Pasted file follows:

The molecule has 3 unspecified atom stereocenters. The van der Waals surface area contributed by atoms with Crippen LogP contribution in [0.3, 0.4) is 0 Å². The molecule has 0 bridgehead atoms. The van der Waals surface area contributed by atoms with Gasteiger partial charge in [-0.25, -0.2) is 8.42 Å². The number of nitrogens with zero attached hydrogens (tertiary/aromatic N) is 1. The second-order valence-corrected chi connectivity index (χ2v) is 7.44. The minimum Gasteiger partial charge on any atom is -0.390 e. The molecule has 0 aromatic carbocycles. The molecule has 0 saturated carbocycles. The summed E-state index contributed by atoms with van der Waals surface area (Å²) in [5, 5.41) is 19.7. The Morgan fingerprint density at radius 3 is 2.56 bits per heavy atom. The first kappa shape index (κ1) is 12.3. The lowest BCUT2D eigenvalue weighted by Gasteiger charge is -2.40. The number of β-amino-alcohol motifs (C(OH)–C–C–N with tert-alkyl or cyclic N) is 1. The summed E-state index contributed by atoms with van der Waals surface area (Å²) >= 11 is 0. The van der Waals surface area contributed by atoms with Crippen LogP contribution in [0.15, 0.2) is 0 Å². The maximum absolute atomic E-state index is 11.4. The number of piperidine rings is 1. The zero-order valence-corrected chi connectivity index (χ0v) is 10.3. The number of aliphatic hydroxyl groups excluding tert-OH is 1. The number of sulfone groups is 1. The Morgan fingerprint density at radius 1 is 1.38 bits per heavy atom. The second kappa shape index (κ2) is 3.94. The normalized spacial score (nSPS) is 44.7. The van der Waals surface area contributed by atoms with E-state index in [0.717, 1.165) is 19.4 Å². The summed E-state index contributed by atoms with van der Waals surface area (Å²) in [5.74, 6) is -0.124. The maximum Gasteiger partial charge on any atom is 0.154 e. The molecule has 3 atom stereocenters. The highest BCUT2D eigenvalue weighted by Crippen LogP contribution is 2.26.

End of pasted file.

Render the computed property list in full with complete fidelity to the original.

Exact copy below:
The molecule has 3 unspecified atom stereocenters. The van der Waals surface area contributed by atoms with Crippen LogP contribution in [0.3, 0.4) is 0 Å². The molecule has 0 bridgehead atoms. The van der Waals surface area contributed by atoms with Gasteiger partial charge in [-0.25, -0.2) is 8.42 Å². The number of nitrogens with zero attached hydrogens (tertiary/aromatic N) is 1. The second-order valence-corrected chi connectivity index (χ2v) is 7.44. The minimum Gasteiger partial charge on any atom is -0.390 e. The molecule has 0 aromatic carbocycles. The molecule has 0 saturated carbocycles. The summed E-state index contributed by atoms with van der Waals surface area (Å²) in [5, 5.41) is 19.7. The Morgan fingerprint density at radius 3 is 2.56 bits per heavy atom. The first kappa shape index (κ1) is 12.3. The lowest BCUT2D eigenvalue weighted by Gasteiger charge is -2.40. The number of β-amino-alcohol motifs (C(OH)–C–C–N with tert-alkyl or cyclic N) is 1. The summed E-state index contributed by atoms with van der Waals surface area (Å²) >= 11 is 0. The van der Waals surface area contributed by atoms with Crippen LogP contribution in [0.15, 0.2) is 0 Å². The maximum absolute atomic E-state index is 11.4. The number of piperidine rings is 1. The zero-order valence-corrected chi connectivity index (χ0v) is 10.3. The number of aliphatic hydroxyl groups excluding tert-OH is 1. The number of sulfone groups is 1. The Morgan fingerprint density at radius 1 is 1.38 bits per heavy atom. The second kappa shape index (κ2) is 3.94. The normalized spacial score (nSPS) is 44.7. The van der Waals surface area contributed by atoms with E-state index in [0.717, 1.165) is 19.4 Å². The summed E-state index contributed by atoms with van der Waals surface area (Å²) in [5.74, 6) is -0.124. The maximum Gasteiger partial charge on any atom is 0.154 e. The molecule has 3 atom stereocenters. The highest BCUT2D eigenvalue weighted by Crippen LogP contribution is 2.26.